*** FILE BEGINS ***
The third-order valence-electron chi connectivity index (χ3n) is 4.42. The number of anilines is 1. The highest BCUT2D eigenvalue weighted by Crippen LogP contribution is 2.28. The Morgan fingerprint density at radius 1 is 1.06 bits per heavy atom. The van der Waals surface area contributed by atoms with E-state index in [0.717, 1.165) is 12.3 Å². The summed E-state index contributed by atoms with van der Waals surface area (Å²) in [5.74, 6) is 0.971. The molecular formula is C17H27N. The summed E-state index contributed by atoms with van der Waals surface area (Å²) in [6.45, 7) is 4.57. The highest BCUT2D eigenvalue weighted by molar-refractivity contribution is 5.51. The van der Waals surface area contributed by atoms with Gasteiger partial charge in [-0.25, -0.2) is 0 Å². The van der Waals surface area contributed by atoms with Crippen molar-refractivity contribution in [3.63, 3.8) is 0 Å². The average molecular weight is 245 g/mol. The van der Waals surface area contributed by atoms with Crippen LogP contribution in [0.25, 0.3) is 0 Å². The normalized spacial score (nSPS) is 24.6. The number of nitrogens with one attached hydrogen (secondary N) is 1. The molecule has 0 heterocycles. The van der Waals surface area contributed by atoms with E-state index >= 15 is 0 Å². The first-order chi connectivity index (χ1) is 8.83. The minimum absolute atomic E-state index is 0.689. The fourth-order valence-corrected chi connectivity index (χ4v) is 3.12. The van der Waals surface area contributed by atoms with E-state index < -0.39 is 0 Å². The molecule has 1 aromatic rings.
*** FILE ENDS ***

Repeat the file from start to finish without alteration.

The third-order valence-electron chi connectivity index (χ3n) is 4.42. The number of anilines is 1. The highest BCUT2D eigenvalue weighted by Crippen LogP contribution is 2.28. The Morgan fingerprint density at radius 1 is 1.06 bits per heavy atom. The van der Waals surface area contributed by atoms with E-state index in [0.717, 1.165) is 12.3 Å². The summed E-state index contributed by atoms with van der Waals surface area (Å²) in [5.74, 6) is 0.971. The molecular formula is C17H27N. The summed E-state index contributed by atoms with van der Waals surface area (Å²) in [6.45, 7) is 4.57. The highest BCUT2D eigenvalue weighted by molar-refractivity contribution is 5.51. The van der Waals surface area contributed by atoms with Gasteiger partial charge in [-0.25, -0.2) is 0 Å². The van der Waals surface area contributed by atoms with Crippen molar-refractivity contribution in [3.63, 3.8) is 0 Å². The average molecular weight is 245 g/mol. The van der Waals surface area contributed by atoms with Crippen LogP contribution in [0.25, 0.3) is 0 Å². The normalized spacial score (nSPS) is 24.6. The number of nitrogens with one attached hydrogen (secondary N) is 1. The molecule has 0 heterocycles. The van der Waals surface area contributed by atoms with E-state index >= 15 is 0 Å². The first-order chi connectivity index (χ1) is 8.83. The minimum absolute atomic E-state index is 0.689. The fourth-order valence-corrected chi connectivity index (χ4v) is 3.12. The van der Waals surface area contributed by atoms with E-state index < -0.39 is 0 Å². The molecule has 1 aromatic rings.